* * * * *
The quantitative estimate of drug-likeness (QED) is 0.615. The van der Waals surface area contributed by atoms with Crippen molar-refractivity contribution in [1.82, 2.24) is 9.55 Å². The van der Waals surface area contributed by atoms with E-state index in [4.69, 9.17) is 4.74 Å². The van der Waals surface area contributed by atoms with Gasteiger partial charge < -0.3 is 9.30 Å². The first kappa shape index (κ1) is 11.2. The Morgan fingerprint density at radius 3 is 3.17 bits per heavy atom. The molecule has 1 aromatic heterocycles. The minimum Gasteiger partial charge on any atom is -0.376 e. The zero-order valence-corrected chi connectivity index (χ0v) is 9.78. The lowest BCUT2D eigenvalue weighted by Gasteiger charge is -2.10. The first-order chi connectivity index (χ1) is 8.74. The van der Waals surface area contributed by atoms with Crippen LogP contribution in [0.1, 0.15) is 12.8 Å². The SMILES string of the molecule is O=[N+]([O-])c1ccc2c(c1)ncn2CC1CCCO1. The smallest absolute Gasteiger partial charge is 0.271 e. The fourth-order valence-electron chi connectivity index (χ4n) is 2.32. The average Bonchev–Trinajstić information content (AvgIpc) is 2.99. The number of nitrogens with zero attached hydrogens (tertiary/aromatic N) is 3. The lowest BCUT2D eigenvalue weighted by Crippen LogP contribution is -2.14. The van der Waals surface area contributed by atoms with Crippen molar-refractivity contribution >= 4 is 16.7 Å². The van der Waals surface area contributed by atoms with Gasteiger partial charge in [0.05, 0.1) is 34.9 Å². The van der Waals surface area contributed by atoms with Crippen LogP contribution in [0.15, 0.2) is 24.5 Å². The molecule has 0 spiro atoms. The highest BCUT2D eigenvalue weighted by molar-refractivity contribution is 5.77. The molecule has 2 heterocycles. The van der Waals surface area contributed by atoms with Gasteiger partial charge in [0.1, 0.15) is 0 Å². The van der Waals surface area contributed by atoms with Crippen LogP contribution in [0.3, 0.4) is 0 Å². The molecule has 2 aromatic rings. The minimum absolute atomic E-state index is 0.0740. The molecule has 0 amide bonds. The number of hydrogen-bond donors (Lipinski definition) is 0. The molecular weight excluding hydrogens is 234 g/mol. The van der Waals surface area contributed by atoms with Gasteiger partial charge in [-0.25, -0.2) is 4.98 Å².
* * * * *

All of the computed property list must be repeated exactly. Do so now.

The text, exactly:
The quantitative estimate of drug-likeness (QED) is 0.615. The van der Waals surface area contributed by atoms with Crippen molar-refractivity contribution in [1.82, 2.24) is 9.55 Å². The van der Waals surface area contributed by atoms with E-state index in [4.69, 9.17) is 4.74 Å². The van der Waals surface area contributed by atoms with Gasteiger partial charge < -0.3 is 9.30 Å². The first kappa shape index (κ1) is 11.2. The Morgan fingerprint density at radius 3 is 3.17 bits per heavy atom. The molecule has 1 aromatic heterocycles. The minimum Gasteiger partial charge on any atom is -0.376 e. The zero-order valence-corrected chi connectivity index (χ0v) is 9.78. The lowest BCUT2D eigenvalue weighted by Gasteiger charge is -2.10. The first-order chi connectivity index (χ1) is 8.74. The van der Waals surface area contributed by atoms with Crippen LogP contribution in [0.1, 0.15) is 12.8 Å². The SMILES string of the molecule is O=[N+]([O-])c1ccc2c(c1)ncn2CC1CCCO1. The smallest absolute Gasteiger partial charge is 0.271 e. The fourth-order valence-electron chi connectivity index (χ4n) is 2.32. The average Bonchev–Trinajstić information content (AvgIpc) is 2.99. The number of nitrogens with zero attached hydrogens (tertiary/aromatic N) is 3. The lowest BCUT2D eigenvalue weighted by Crippen LogP contribution is -2.14. The van der Waals surface area contributed by atoms with Crippen molar-refractivity contribution >= 4 is 16.7 Å². The van der Waals surface area contributed by atoms with Gasteiger partial charge in [0.05, 0.1) is 34.9 Å². The van der Waals surface area contributed by atoms with Crippen LogP contribution in [0.15, 0.2) is 24.5 Å². The molecule has 0 spiro atoms. The highest BCUT2D eigenvalue weighted by molar-refractivity contribution is 5.77. The molecule has 2 heterocycles. The van der Waals surface area contributed by atoms with Gasteiger partial charge in [0.1, 0.15) is 0 Å². The van der Waals surface area contributed by atoms with Crippen LogP contribution in [0.3, 0.4) is 0 Å². The molecule has 2 aromatic rings. The minimum absolute atomic E-state index is 0.0740. The molecule has 0 amide bonds. The number of hydrogen-bond donors (Lipinski definition) is 0. The molecular weight excluding hydrogens is 234 g/mol. The van der Waals surface area contributed by atoms with Gasteiger partial charge in [-0.25, -0.2) is 4.98 Å².